The precise origin of Earth’s water is still being researched and debated. However, one popular theory holds that comets and asteroids brought water to Earth during the planet’s early formation.
The early Earth, according to this theory, was a hot and dry place with no water on its surface. Ice comets and asteroids collided with the planet as it cooled, delivering water and other volatile compounds that eventually accumulated in the planet’s atmosphere and oceans.
According to new research from Carnegie Science’s Anat Shahar and UCLA’s Edward Young and Hilke Schlichting, our planet’s water could have originated from interactions between the hydrogen-rich atmospheres and magma oceans of the planetary embryos that comprised Earth’s formative years. Their findings, which may explain the origins of Earth’s signature features, have been published in the journal Nature.
For decades, researchers’ understanding of planet formation was primarily based on our own Solar System. Although there are some active debates about the formation of gas giants such as Jupiter and Saturn, it is widely accepted that Earth and the other rocky planets formed from the disk of dust and gas that surrounded our Sun in its early years.
As larger and larger objects collided, the baby planetesimals that eventually formed Earth grew larger and hotter, melting into a vast magma ocean due to the heat of collisions and radioactive elements. As the planet cooled, the densest material sank inward, separating Earth into three distinct layers: the metallic core, the rocky, silicate mantle, and the crust. However, the recent explosion in exoplanet research has informed a new approach to modeling the Earth’s embryonic state.
This is just one possible explanation for our planet’s evolution, but one that would establish an important link between Earth’s formation history and the most common exoplanets that have been discovered orbiting distant stars, which are called Super-Earths and sub-Neptunes.Anat Shahar
“Exoplanet discoveries have given us a much better appreciation of how common it is for newly formed planets to be surrounded by atmospheres rich in molecular hydrogen, H2, during their first several million years of growth,” Shahar explained. “Eventually these hydrogen envelopes dissipate, but they leave their fingerprints on the young planet’s composition.”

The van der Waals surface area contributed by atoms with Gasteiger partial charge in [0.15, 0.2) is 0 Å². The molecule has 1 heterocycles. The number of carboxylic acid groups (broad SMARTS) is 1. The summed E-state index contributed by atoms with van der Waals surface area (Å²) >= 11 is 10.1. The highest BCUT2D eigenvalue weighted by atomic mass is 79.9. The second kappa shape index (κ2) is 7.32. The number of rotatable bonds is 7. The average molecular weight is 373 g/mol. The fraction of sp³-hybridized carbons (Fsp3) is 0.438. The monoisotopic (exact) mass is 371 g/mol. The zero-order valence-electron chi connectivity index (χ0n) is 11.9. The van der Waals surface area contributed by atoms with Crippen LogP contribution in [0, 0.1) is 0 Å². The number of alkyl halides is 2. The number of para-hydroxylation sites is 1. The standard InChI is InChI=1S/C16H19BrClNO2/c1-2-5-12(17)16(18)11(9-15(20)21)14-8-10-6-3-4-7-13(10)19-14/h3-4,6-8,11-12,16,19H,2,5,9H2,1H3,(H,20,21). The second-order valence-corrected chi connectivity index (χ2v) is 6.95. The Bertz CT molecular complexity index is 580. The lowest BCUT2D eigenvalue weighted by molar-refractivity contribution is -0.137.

Using this data, the scientists created new models of Earth’s formation and evolution to see if our home planet’s distinct chemical characteristics could be replicated. Using a newly developed model, the Carnegie and UCLA researchers demonstrated that interactions between the magma ocean and a molecular hydrogen proto-atmosphere could have given rise to some of Earth’s signature features, such as its abundance of water and overall oxidized state, early in Earth’s existence.
The researchers used mathematical modeling to investigate the exchange of materials between molecular hydrogen atmospheres and magma oceans, examining 25 different compounds and 18 different types of reactions – complex enough to yield valuable information about Earth’s possible formative history, but simple enough to fully interpret.
Interactions between the magma ocean and the atmosphere in their simulated baby Earth resulted in the movement of large masses of hydrogen into the metallic core, mantle oxidation, and the production of large amounts of water.
Even if all of the rocky material that collided to form the growing planet was completely dry, the researchers discovered that interactions between the molecular hydrogen atmosphere and the magma ocean would generate copious amounts of water. Other water sources, they argue, are possible but not required to explain Earth’s current state.
“This is just one possible explanation for our planet’s evolution, but one that would establish an important link between Earth’s formation history and the most common exoplanets that have been discovered orbiting distant stars, which are called Super-Earths and sub-Neptunes,” Shahar concluded.
This project was part of Shahar’s interdisciplinary, multi-institution AEThER project, which seeks to reveal the chemical makeup of the Milky Way galaxy’s most common planets – Super-Earths and sub-Neptunes – as well as to develop a framework for detecting life’s signatures on distant worlds. The Alfred P. Sloan Foundation funded this effort to learn more about how the formation and evolution of these planets shape their atmospheres. This, in turn, could allow scientists to distinguish true biosignatures, which can only be produced by the presence of life, from non-biological atmospheric molecules.
“Increasingly powerful telescopes are enabling astronomers to understand the compositions of exoplanet atmospheres in never-before-seen detail,” Shahar said. “We hope that AETHER’s work will inform their observations with experimental and modeling data, leading to a foolproof method for detecting signs of life on other worlds.”